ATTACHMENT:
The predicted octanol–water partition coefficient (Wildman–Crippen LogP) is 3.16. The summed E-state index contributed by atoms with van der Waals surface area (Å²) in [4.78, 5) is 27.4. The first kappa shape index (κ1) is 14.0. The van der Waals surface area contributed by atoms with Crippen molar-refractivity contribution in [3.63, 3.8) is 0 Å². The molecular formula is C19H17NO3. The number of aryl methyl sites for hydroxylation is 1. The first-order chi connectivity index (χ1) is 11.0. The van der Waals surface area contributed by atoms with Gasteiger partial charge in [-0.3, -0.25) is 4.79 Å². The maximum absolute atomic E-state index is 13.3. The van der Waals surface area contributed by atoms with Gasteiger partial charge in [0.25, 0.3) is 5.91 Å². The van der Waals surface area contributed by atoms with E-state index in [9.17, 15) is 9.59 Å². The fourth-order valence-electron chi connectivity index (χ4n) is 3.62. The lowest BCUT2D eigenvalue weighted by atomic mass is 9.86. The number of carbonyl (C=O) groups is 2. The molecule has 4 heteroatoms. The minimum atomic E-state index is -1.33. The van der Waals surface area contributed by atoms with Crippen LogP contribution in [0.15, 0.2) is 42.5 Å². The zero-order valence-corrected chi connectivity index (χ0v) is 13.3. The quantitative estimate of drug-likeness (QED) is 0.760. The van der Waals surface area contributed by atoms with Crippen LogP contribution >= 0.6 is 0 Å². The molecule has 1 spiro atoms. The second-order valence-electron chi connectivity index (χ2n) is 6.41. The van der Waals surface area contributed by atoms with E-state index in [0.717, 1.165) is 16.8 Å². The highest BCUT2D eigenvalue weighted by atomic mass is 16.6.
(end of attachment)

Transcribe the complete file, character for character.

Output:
The predicted octanol–water partition coefficient (Wildman–Crippen LogP) is 3.16. The summed E-state index contributed by atoms with van der Waals surface area (Å²) in [4.78, 5) is 27.4. The first kappa shape index (κ1) is 14.0. The van der Waals surface area contributed by atoms with Crippen molar-refractivity contribution in [3.63, 3.8) is 0 Å². The molecular formula is C19H17NO3. The number of aryl methyl sites for hydroxylation is 1. The first-order chi connectivity index (χ1) is 11.0. The van der Waals surface area contributed by atoms with Gasteiger partial charge in [-0.3, -0.25) is 4.79 Å². The maximum absolute atomic E-state index is 13.3. The van der Waals surface area contributed by atoms with Gasteiger partial charge in [0.25, 0.3) is 5.91 Å². The van der Waals surface area contributed by atoms with E-state index in [9.17, 15) is 9.59 Å². The fourth-order valence-electron chi connectivity index (χ4n) is 3.62. The lowest BCUT2D eigenvalue weighted by atomic mass is 9.86. The number of carbonyl (C=O) groups is 2. The molecule has 4 heteroatoms. The minimum atomic E-state index is -1.33. The van der Waals surface area contributed by atoms with Crippen LogP contribution in [0.15, 0.2) is 42.5 Å². The zero-order valence-corrected chi connectivity index (χ0v) is 13.3. The quantitative estimate of drug-likeness (QED) is 0.760. The van der Waals surface area contributed by atoms with Crippen LogP contribution >= 0.6 is 0 Å². The molecule has 1 spiro atoms. The second-order valence-electron chi connectivity index (χ2n) is 6.41. The van der Waals surface area contributed by atoms with E-state index in [0.717, 1.165) is 16.8 Å². The highest BCUT2D eigenvalue weighted by atomic mass is 16.6.